So, You Want To Pre-Load, Huh?
[A Few Downfalls]
[Pre-Loading HTML Pages]
That said, I bring you this tutorial on pre-loading images and HTML pages. This one was a bit of a struggle. Those with whom I spoke had never given this topic much thought. So I played around with it. Here's what I found.
Why Pre-Load Anything?Speed, man, speed! Fast, fast, fast!
Well, the reason that page, and all those images, came so fast the second time was that they had been "cached" (pronounced cashed). If you go into the guts of your computer by looking at the "Main" icon in Windows 3.x, or by following further and further into the folders of your MAC or W95 hard drive icon, you'll find the folders that house the Netscape Navigator or Internet Explorer program files.
If you delve deep enough into the "Netscape" folder, you'll see a sub-folder actually called "cache." It's a little harder to find the cache for Internet Explorer as it's located under the "Windows" folder and has the name "Temporary Internet Files." But whatever you call it, that folder represents a section of the hard drive set aside for the sole purpose of housing the HTML documents, images, and other types of files you view in your browser window.
The first time you entered into a page, that HTML document and the images it called for were all written to the cache for later use. The next time you enter into that page, the browser knows it can load the page and images off of its own hard drive rather than waiting for the server to offer the files. As you've seen, it's a much faster process. So, here's the thinking to pre-loading:
Why not cache all the images and pages a user will require to move through your site when they first arrive?
A Few Downfalls1. Caching pages is a great idea, but it can also be a problem if you update your files on a regular basis. Often the browser will display the page version it has in cache rather than the one you offer on the server. I make a point of clearing my browser history and cache often so that doesn't happen while I'm surfing. Others may do the same so your Pre-Loading fest may go unused.
2. You can try NOT to have your HTML pages cached but add this Meta command within your HEAD commands:
It works for Netscape-style browsers, but Internet Explorer ignores it and caches away.
3. Caching everything up front will certainly take longer than just downloading the current page images and such. You can try to get around that by only caching what will be needed for the next few pages rather than trying to throw everything down the Internet pipe at once.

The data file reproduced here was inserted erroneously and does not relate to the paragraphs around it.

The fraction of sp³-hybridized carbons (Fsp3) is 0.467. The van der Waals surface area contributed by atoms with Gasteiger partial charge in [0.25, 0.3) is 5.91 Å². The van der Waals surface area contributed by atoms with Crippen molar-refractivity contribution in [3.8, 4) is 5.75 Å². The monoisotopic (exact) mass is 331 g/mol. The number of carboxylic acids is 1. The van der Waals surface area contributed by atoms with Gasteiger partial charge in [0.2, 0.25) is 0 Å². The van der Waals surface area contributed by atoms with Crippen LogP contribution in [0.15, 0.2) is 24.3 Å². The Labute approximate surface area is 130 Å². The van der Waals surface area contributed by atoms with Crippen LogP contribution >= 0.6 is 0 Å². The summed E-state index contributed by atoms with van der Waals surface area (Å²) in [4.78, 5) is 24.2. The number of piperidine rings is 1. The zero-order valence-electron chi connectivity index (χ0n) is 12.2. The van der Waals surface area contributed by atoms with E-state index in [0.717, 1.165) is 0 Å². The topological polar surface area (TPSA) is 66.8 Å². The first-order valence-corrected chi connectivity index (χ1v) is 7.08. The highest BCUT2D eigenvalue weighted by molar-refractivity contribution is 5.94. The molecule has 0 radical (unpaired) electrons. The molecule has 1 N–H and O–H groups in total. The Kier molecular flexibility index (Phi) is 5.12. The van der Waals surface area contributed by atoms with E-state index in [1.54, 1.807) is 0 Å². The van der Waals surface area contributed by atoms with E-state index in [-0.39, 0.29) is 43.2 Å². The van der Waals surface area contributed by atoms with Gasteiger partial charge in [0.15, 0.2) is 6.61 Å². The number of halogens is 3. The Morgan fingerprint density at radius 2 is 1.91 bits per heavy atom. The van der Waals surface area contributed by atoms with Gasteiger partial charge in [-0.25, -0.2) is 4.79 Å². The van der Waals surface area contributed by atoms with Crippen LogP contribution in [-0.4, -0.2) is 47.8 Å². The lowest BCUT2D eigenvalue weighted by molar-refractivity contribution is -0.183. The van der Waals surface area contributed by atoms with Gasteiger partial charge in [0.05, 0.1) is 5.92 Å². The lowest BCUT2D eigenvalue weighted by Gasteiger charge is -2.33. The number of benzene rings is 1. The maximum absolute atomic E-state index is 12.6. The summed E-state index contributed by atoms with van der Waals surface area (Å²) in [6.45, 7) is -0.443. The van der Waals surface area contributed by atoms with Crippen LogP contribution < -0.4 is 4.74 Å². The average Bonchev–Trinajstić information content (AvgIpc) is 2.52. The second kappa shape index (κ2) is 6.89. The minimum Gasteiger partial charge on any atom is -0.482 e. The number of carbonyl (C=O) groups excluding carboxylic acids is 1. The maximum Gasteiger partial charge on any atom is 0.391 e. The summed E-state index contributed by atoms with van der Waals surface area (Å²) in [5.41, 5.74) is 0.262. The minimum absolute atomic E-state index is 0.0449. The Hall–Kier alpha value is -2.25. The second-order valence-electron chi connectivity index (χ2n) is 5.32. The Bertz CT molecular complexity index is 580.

Pre-Loading ImagesNow that the teacher in me has babbled on about the why, how, do and don't of pre-loading, we'll get into how it's done. Images are easiest. We'll do them first. Here's the basic format:
Image1= new Image(175,50)
Image1.src = "image1.gif"
Image2 = new Image(25,30)
Image2.src = "image2.gif"
Image3 = new Image(125,80)
Image3.src = "image3.gif"
// End Hiding -->
Let's take a look at the format:
- (175,50) is the width and then height of the image to be cached.
- image1.gif is the actual name of the image.
If your images are in subdirectories or are on other servers, then make a point of placing the entire path to the image where I only have the name so that the browser can find the image in order to cache it.
The quick answer is that you can pre-load HTML pages. I found a couple of ways to do it. But the fight to do it may not be worth the trouble.
Carry all the pages the user will need along with the main page. This is a lot of work in that you'll create one very large home page that contains all the other pages.
Notice it's an HTML document that will be written to a new window by multiple document.write statements. You'll need to denote every line of HTML code just as it is above.
You then call for the new window and page by adding this:
It's not overly difficult, but you do have to stay focused.
Would you like to see it in action? Follow this link to see a page with two others embedded. So, technically I have pre-loaded two pages. Take a look.
And That's That...So, go and try to pre-load a few images. Give the document pre-load a whirl. See what happens. You may just make it better for those who come around to see your pages.
[A Few Downfalls]
[Pre-Loading HTML Pages]